This article is originally published by Kyiv Post.
In November 2014, I published an investigative story about the public procurement deals of Social Insurance Fund – a state agency that operates billions of hryvnias. The investigation was supported by Objective Investigative Reporting Project.
Until recently, one of the fund’s functions was to buy services from children summer camps and later distribute the places in the camps to the children of the taxpayers at a discount price.
The problem was that in 2014 the fund was ordering the services through intermediary firms, which made the deals quite expensive and hard on the pockets of the regular Ukrainians who fill the fund with their taxes.
In the Dnipropetrovsk local department of the fund, whose activities I investigated, the intermediary firms added about Hr 1,000, or 15-25 percent, to the price of each camp placement as they bought the services from the camps and sold it to the fund.
The management of the camps said they didn’t pay the firms to represent them - meaning that the intermediaries’ fees were covered by the fund.
Could the agency avoid additional spending and worked with the camps directly? It could. To do so, it could have banned the intermediaries from participating in its bids, leaving them open only to the camps.
This is my position. As a journalist and a citizen, I have a right to make it public - the right given to me by the Constitution.
My position is shared by the Anti-Monopoly Committee of Ukraine. It checked the fund’s activities and in January reported its findings.
The committee fined several intermediary firms for Hr 4 million for their coordinated anti-competitive actions adding additional, needless costs.
It discovered that over Hr 20 million from the state budget were paid to several companies for the consultancy services - a misuse of the money that were meant for buying the camp placements.
Soon, the Security Service of Ukraine looked into the fund’s schemes, too. It started criminal investigations involving several directors of the intermediary firms, and said that the firms’ actions in the bidding led to Hr 25 million of the state budget money being wrongly spent.
The fund didn’t object to the actions of the Anti-Monopoly Committee and the Security Service. However, they really didn’t like my story.
Interestingly, the fund’s officials refused to share their point of view when I was reporting for the story. They turned down the interview requests.
To get access to the income declarations of the Fund’s top officials and the bid proposals of the participants, I went to court. I filed two lawsuits, demanding the information that has to be public, and won both. And then, I won the appeals. But the Fund still hasn’t provided the information.
In its defamation lawsuit, the Fund asked the court to make me refute several quotes in the story. The law can suffice such demands only when the quotes contain the information that is false.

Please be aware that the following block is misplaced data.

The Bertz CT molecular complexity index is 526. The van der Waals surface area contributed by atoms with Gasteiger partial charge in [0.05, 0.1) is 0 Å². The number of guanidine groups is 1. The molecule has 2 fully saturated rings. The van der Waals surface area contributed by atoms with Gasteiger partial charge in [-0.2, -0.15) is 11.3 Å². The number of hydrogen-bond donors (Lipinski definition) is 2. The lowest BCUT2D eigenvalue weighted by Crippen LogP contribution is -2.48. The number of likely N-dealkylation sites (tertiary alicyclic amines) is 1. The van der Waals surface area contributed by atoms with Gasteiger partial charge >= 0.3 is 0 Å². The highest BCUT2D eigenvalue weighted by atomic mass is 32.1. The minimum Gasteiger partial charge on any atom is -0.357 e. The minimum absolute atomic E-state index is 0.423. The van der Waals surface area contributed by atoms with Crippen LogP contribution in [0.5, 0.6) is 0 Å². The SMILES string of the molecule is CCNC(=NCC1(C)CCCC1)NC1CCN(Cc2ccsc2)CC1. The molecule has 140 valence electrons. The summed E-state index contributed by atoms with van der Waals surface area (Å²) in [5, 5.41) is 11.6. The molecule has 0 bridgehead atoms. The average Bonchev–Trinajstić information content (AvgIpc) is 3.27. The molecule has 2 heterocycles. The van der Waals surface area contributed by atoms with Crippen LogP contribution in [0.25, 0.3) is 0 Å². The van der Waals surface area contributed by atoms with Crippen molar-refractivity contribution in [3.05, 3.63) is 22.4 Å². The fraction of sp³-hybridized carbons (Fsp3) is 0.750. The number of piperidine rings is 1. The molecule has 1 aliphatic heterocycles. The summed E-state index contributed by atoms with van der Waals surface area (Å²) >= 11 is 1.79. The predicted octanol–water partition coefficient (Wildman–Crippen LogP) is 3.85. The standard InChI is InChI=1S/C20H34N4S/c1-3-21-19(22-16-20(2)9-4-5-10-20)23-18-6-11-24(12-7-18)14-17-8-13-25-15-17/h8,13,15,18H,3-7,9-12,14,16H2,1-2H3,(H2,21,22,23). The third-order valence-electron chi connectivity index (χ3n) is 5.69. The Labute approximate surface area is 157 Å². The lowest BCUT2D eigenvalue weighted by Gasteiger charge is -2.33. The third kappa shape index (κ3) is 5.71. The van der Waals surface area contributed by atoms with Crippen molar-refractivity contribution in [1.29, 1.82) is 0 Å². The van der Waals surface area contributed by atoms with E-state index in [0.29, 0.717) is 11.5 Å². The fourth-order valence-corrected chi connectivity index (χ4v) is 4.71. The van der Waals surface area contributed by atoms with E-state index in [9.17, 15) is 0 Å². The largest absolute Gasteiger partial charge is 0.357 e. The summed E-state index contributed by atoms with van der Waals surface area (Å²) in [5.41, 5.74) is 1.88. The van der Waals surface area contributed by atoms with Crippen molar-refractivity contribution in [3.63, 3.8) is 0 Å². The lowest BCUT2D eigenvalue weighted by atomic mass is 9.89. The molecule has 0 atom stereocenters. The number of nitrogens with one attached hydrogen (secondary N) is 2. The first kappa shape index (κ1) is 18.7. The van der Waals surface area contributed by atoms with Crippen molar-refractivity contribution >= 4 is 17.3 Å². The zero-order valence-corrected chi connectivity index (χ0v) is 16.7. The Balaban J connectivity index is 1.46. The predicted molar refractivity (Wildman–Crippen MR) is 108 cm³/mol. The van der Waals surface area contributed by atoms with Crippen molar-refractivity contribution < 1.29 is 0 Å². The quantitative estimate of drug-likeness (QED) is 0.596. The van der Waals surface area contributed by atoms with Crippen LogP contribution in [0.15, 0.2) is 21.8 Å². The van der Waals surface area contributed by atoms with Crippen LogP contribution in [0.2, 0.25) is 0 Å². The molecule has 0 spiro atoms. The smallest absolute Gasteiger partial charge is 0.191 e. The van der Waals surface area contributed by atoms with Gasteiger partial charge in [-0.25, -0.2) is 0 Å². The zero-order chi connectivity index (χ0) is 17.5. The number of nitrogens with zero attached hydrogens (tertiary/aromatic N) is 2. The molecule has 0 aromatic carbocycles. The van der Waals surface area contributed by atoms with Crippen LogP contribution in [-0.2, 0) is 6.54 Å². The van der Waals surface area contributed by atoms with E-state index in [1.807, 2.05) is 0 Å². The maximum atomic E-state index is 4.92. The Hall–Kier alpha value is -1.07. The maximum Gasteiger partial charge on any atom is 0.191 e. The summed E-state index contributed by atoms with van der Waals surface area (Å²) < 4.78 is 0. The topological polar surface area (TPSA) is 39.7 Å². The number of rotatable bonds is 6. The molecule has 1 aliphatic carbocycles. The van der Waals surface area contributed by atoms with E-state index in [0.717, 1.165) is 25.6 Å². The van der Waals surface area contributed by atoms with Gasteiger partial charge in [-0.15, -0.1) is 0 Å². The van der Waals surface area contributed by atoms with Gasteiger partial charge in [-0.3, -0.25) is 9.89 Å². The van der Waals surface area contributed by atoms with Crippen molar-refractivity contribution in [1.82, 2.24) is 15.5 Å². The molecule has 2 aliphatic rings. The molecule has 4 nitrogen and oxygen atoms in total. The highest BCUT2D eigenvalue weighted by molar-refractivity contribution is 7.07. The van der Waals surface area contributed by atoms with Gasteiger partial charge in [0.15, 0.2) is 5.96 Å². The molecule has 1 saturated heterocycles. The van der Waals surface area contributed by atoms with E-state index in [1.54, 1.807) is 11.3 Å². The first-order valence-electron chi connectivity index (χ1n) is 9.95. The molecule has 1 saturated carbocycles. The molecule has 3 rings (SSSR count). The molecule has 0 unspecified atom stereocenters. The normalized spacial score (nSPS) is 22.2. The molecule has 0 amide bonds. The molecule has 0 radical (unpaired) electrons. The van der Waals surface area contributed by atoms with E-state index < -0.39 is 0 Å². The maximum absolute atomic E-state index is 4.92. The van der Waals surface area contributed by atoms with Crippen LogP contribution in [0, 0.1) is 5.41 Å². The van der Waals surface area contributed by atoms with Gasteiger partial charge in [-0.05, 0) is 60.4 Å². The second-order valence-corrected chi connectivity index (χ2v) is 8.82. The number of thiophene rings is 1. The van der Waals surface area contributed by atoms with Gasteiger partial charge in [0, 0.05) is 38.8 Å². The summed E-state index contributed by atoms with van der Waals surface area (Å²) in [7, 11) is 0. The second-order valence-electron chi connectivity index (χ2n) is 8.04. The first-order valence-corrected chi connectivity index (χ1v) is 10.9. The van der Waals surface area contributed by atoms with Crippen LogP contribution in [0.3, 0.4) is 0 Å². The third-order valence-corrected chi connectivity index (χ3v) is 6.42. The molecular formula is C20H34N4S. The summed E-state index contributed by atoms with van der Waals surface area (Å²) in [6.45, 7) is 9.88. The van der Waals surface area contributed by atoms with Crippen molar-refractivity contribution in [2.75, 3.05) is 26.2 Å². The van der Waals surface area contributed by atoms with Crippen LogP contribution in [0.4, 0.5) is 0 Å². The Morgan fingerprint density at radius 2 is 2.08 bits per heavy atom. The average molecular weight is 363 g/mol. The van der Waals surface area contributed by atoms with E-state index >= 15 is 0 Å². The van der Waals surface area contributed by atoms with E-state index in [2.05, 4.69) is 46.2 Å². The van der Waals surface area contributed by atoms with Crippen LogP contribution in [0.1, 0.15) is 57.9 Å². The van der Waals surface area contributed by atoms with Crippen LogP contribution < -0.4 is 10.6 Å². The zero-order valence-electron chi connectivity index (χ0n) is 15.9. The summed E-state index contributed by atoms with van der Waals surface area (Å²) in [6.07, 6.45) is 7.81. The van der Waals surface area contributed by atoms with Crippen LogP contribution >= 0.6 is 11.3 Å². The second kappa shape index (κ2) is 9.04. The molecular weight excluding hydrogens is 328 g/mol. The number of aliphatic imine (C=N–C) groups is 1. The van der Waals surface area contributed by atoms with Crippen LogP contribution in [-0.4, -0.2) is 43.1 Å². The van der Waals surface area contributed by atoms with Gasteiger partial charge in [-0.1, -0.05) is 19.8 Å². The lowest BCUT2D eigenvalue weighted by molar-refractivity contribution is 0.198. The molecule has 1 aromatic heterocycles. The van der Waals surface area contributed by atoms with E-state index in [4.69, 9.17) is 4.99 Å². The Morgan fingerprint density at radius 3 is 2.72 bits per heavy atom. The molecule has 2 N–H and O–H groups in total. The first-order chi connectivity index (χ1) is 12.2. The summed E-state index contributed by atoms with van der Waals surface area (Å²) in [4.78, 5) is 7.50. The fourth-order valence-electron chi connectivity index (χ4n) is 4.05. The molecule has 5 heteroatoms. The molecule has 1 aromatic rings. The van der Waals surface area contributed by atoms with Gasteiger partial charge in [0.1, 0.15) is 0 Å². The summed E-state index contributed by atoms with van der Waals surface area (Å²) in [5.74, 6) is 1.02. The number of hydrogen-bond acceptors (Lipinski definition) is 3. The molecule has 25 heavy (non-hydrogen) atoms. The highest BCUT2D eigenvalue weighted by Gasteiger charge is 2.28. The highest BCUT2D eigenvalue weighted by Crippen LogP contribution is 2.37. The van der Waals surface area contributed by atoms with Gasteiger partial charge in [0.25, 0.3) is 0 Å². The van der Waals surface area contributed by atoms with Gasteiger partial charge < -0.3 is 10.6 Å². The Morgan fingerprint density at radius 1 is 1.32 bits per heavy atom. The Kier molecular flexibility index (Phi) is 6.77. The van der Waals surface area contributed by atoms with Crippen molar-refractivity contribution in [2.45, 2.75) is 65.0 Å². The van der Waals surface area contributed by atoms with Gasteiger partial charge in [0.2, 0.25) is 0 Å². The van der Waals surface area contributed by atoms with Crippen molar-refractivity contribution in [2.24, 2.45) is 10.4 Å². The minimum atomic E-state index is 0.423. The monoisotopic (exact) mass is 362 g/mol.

For almost a year, I’ve been trying to make the fund answer one question: what was false in the story? I corresponded with the plaintiff, but I’ve never got the answer. Which isn’t surprising: All the quotes in the story were based on audio records or documents.
At the hearing on Nov. 17 came the last proof that the fund had nothing to say about the falsehood of the story.
My lawyer, Yevheniy Bondar, asked the plaintiff a simple question: What facts does the plaintiff consider false?
Both Ukrainian laws and the European Court define that the journalists, like any other citizens, have a right to freely express their thoughts - even if someone finds those thoughts unpleasing. Any attempt to deny this right or to demand a refutation, is an attack on the freedom of speech.
A more precise answer to the fund’s claims can be found in the Decree No. 15, ruled by the Supreme Court of Ukraine on Feb. 27, 2009, “On the Judicial Practice of Lawsuits for Defamation Lawsuits, And Lawsuits for Protection of Business Reputation.”
It rules that only spreading of false - and not negative - information is a violation that can make the court meet the defamation claim.
Just imagine, for one moment, that there was a practice to demand refutation for any “negative” information in the journalistic stories. What a paradise it would be for many heroes of the publications.
Apparently, the court realized the absurdity of the plaintiff’s demands. On Dec. 1 it rejected the Social Insurance Fund’s claim.
Will the fund file an appeal? I suppose, it will. So it’s too early for me to say I’m done with these trials with the fund.
But the authorities are not done with the fund either. Today, Kirovsky District Police Department in Dnipropetrovsk continues the criminal investigation that is based on the facts from my story.
Another investigation is led by the tax police in Kyiv. They suspect that two firms that I mentioned in my investigation were part of a money-laundering scheme.
Olga Yudina is an investigative reporter living and working in Dnipropetrovsk, Ukraine. She can be reached at email@example.com.